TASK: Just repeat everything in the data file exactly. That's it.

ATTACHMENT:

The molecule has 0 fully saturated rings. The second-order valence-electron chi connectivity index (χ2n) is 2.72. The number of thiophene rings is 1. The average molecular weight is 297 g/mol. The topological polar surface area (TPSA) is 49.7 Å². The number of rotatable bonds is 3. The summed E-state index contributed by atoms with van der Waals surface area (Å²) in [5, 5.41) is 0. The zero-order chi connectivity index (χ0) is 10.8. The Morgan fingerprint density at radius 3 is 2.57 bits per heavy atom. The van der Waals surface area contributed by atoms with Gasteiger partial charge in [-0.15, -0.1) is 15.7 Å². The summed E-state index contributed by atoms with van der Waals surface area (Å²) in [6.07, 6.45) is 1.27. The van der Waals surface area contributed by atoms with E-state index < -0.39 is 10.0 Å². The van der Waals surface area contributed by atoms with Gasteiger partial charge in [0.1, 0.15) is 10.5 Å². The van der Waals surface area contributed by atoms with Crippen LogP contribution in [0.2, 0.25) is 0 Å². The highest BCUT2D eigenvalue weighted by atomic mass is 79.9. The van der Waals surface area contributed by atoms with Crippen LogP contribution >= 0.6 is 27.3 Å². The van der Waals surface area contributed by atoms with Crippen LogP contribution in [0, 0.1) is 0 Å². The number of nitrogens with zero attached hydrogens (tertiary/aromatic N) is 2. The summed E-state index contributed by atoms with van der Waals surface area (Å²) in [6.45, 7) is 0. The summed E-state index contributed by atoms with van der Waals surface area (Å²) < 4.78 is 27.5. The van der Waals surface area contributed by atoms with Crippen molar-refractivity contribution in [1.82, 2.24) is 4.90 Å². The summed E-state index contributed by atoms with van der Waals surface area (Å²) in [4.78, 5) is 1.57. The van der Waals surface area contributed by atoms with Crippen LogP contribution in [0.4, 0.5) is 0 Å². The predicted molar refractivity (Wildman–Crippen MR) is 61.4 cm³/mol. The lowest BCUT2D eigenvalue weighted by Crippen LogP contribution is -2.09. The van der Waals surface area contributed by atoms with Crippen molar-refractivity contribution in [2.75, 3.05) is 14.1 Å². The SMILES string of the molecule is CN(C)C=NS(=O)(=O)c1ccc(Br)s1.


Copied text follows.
The molecule has 0 fully saturated rings. The second-order valence-electron chi connectivity index (χ2n) is 2.72. The number of thiophene rings is 1. The average molecular weight is 297 g/mol. The topological polar surface area (TPSA) is 49.7 Å². The number of rotatable bonds is 3. The summed E-state index contributed by atoms with van der Waals surface area (Å²) in [5, 5.41) is 0. The zero-order chi connectivity index (χ0) is 10.8. The Morgan fingerprint density at radius 3 is 2.57 bits per heavy atom. The van der Waals surface area contributed by atoms with Gasteiger partial charge in [-0.15, -0.1) is 15.7 Å². The summed E-state index contributed by atoms with van der Waals surface area (Å²) in [6.07, 6.45) is 1.27. The van der Waals surface area contributed by atoms with E-state index < -0.39 is 10.0 Å². The van der Waals surface area contributed by atoms with Gasteiger partial charge in [0.1, 0.15) is 10.5 Å². The van der Waals surface area contributed by atoms with Crippen LogP contribution in [0.2, 0.25) is 0 Å². The highest BCUT2D eigenvalue weighted by atomic mass is 79.9. The van der Waals surface area contributed by atoms with Crippen LogP contribution >= 0.6 is 27.3 Å². The van der Waals surface area contributed by atoms with Crippen LogP contribution in [0, 0.1) is 0 Å². The number of nitrogens with zero attached hydrogens (tertiary/aromatic N) is 2. The summed E-state index contributed by atoms with van der Waals surface area (Å²) in [6.45, 7) is 0. The summed E-state index contributed by atoms with van der Waals surface area (Å²) < 4.78 is 27.5. The van der Waals surface area contributed by atoms with Crippen molar-refractivity contribution in [1.82, 2.24) is 4.90 Å². The summed E-state index contributed by atoms with van der Waals surface area (Å²) in [4.78, 5) is 1.57. The van der Waals surface area contributed by atoms with Crippen LogP contribution in [0.4, 0.5) is 0 Å². The predicted molar refractivity (Wildman–Crippen MR) is 61.4 cm³/mol. The lowest BCUT2D eigenvalue weighted by Crippen LogP contribution is -2.09. The van der Waals surface area contributed by atoms with Crippen molar-refractivity contribution in [2.75, 3.05) is 14.1 Å². The SMILES string of the molecule is CN(C)C=NS(=O)(=O)c1ccc(Br)s1.